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Maryland Law Mandates Change Order on Some Projects
June 2, 2016
In Maryland, a law enacted May 19 prohibits a government agency from requiring a prime contractor on a state construction projects, and a prime contractor from requiring a subcontractor, to begin change order work under a contract until the procurement officer for the agency issues a written change order that specifies whether the work should proceed according to the terms of the contract. The law requires the state to propose regulations regarding the change order process by Jan. 1, 2017.
The contract terms can include an agreed-to price, a force account, a construction change directive or a time and materials basis, the law states.
This law appears to improve the possibility of subcontractor’s ability to get paid on change order work as currently they often complete change order work without documentation, which can sometimes lead to issues with getting paid, said Connie Baker, CBA, director of operations for NACM’s Secured Transactions Services (STS).
According to the law, if a procurement officer and a prime contractor do not agree that work is included within the original scope and terms of a contract, nothing prohibits a procurement officer from issuing an order to a prime contractor to perform work or to furnish labor or materials required by a contract between the government agency and the prime contractor.
Also, the law does not authorize a refusal to perform work or to furnish labor or materials that a procurement officer has ordered the prime contractor to perform “because the procurement officer has determined that the work or labor is or the materials are required by a contract between a (government agency) and the prime contractor.”
Follow Lien Requirements to the Letter to Avoid Discharge
June 2, 2016
Pay close attention to state lien laws, particularly regarding some of the ways lien rights can be dismissed, in order to maintain them.
“When a property owner challenges the validity of a mechanic’s lien, the lienor must be prepared to stave off that challenge,” said Chris Ring, of NACM’s Secured Transactions Services (STS). “That is the cornerstone of NACM’s National Attorney Network—competent representation.”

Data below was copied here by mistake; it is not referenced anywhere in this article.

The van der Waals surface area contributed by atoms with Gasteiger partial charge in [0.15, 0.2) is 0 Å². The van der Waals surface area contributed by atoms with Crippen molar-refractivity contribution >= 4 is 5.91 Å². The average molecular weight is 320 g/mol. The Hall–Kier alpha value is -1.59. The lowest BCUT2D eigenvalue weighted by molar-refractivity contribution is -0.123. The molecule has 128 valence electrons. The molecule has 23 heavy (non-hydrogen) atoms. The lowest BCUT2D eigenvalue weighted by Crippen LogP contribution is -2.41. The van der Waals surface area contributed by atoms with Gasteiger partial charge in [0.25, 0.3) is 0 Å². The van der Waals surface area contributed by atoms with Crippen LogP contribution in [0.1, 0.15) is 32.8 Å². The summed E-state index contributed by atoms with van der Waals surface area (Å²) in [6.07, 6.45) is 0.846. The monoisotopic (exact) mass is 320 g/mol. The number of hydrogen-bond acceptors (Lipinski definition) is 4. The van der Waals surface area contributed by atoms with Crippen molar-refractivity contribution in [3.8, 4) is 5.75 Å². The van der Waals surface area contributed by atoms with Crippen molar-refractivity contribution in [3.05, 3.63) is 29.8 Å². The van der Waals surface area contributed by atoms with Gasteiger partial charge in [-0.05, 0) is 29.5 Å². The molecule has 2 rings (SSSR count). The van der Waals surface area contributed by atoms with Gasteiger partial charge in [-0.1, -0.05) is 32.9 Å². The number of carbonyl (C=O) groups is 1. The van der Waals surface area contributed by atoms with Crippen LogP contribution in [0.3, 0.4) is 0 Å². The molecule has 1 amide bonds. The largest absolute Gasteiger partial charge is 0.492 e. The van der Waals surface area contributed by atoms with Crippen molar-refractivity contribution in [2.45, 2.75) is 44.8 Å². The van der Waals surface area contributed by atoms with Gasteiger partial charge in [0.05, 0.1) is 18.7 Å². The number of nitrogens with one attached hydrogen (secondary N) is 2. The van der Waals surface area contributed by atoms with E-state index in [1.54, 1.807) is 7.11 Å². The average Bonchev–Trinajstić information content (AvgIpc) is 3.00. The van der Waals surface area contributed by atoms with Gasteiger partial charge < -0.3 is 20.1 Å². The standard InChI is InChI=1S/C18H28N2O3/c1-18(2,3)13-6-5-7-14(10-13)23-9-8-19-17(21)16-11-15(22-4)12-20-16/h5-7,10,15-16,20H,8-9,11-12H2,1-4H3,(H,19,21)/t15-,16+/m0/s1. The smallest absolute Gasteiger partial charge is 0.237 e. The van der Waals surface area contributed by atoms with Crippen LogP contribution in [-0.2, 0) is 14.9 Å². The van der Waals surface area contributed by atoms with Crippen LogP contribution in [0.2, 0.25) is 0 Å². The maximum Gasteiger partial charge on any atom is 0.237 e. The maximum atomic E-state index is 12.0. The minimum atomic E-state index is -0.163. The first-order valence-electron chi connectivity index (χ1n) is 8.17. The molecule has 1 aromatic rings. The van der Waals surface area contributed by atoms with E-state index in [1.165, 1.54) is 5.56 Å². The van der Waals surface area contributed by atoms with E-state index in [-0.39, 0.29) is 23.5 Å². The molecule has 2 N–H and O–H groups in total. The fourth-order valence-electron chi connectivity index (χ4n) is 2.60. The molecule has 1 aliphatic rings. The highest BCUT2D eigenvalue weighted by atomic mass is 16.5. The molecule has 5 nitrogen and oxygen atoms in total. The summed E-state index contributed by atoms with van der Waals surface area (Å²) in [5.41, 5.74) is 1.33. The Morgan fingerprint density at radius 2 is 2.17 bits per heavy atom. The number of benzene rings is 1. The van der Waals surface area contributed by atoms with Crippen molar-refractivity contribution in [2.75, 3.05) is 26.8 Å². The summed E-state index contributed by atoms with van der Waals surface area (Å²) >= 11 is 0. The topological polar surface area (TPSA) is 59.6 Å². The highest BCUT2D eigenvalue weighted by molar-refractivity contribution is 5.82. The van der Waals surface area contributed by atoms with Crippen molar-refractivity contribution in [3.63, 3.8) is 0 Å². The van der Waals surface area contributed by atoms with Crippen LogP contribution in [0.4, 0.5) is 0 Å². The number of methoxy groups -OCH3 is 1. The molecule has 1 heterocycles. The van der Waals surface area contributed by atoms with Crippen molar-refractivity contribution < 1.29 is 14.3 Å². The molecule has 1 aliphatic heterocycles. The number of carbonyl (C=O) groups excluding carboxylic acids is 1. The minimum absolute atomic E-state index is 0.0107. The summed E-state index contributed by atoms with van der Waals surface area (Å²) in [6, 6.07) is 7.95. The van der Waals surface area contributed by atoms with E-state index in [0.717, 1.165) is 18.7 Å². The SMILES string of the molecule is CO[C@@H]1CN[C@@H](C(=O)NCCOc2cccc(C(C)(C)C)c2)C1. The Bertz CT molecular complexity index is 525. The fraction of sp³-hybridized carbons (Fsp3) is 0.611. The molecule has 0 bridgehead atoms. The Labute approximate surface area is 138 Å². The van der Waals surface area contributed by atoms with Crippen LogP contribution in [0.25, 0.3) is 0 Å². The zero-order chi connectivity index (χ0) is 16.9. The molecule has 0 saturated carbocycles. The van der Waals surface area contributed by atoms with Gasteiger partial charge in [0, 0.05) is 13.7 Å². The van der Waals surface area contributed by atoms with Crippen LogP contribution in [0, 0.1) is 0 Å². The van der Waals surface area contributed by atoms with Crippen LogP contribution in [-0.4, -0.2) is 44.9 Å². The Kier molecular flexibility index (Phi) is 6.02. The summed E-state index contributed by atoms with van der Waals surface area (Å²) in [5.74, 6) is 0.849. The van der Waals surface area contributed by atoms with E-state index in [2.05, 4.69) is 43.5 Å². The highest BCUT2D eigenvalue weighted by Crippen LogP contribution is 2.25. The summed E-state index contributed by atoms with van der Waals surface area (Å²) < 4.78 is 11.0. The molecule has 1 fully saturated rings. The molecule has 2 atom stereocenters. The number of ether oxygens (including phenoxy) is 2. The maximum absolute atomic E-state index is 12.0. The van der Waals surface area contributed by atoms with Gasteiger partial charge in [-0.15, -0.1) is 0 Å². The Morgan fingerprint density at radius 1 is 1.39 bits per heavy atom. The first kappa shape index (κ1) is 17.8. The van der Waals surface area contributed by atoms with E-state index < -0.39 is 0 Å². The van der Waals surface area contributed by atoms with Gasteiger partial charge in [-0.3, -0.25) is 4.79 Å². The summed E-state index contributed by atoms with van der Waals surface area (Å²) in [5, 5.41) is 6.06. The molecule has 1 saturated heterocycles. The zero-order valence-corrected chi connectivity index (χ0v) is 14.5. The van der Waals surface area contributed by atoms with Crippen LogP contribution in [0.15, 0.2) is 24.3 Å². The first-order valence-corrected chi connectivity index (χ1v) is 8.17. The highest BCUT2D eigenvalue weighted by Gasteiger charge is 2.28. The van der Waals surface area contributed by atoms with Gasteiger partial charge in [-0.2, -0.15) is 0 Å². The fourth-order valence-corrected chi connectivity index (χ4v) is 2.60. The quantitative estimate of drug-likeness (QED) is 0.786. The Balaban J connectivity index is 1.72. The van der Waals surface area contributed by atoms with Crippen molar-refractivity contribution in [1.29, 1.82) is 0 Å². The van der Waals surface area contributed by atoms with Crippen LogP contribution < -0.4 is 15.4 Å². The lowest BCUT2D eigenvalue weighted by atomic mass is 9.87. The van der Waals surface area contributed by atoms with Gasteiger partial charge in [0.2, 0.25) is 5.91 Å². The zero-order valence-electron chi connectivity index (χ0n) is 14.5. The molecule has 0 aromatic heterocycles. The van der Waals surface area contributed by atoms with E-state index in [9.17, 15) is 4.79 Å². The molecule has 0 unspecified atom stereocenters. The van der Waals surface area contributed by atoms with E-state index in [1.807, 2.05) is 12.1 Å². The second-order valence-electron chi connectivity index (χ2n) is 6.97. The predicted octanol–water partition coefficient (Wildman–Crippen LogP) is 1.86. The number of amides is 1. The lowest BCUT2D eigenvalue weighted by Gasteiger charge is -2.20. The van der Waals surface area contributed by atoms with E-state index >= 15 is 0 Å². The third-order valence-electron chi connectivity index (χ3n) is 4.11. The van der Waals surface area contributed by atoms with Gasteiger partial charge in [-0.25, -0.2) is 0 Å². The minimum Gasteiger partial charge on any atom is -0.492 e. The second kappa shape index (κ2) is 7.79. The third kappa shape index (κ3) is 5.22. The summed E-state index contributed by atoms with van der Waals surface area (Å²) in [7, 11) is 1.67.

In New York, lien laws allow mechanic’s liens to be challenged and ultimately discharged if there has been a “facial defect.” Lien Law Section 19, for example, lays out some specific items that can be used to challenge a mechanic’s lien based on the notion of “facial defect,” including: the name of the lienor, the name of the owner, the address of the lienor, a proper description of the work and property and a proper description of the first and last dates of performance, according to a recent post by law firm Kushnick, Pallaci, PLLC, of Melville, NY.
Some facial defects, though, aren’t as spelled out in the law and may be challenged in court, such as a failure to serve a lien on the owner at its last known place of business, which needs to be reflected in the recorded affidavit, the law firm noted.
However, in April, the Supreme Court of New York ruled in Matter of EK Mt Kisco v. Arcon Construction Group to discharge a mechanic’s lien after Arcon failed to comply with the requirement to provide the notice of lien at the corporation’s “last known place of business,” court documents state. “Strict compliance with the statutory requirements is mandated and the court does not have the discretion to excuse noncompliance,” the court said.
Understanding Lien Extension Rules is Key to Keeping Them
June 1, 2016
Make sure to adhere to mechanic’s lien timelines, including requests to extend the liens, to the letter, or lien rights could be dismissed.
In New York, for instance, a mechanic’s lien on residential property lasts for a year from the date of recording. Those seeking to extend the lien for another year need to obtain a court order, or must foreclose on the lien and file a notice of pendency prior to its expiration, according to a recent post by law firm Kushnick, Pallaci, PLLC, of Melville, NY.
In Matter of Shilian v. All Sons Elec. Corp, filed in the Supreme Court of Nassau County, the petitioners sought to vacate a mechanic’s lien in which the party had filed for an extension, paid the related fees, but didn’t receive court permission, according to court documents. The lien filers then moved to have the lien extended nunc pro tunc or “now for then,” which essentially means to have something applied retroactively. The court ruled that because the petitioner did file an extension and paid the related fees on time, it demonstrated good cause, and, moreover, “… extending a mechanic’s lien would normally be routinely granted.” Therefore, the court ordered the lien to be filed nunc pro tunc on the day the petitioner originally filed for a lien extension.
For commercial projects, it’s typically more cost effective to file an extension as you don’t need a judge to do so, said Connie Baker, CBA, director of operations for NACM’s Secured Transactions Services (STS). On residential projects, a judge is needed to rule on the extension, and when one considers all of the legal costs involved in going before the judge, it’s usually more efficient to file a foreclosure action instead, Baker says.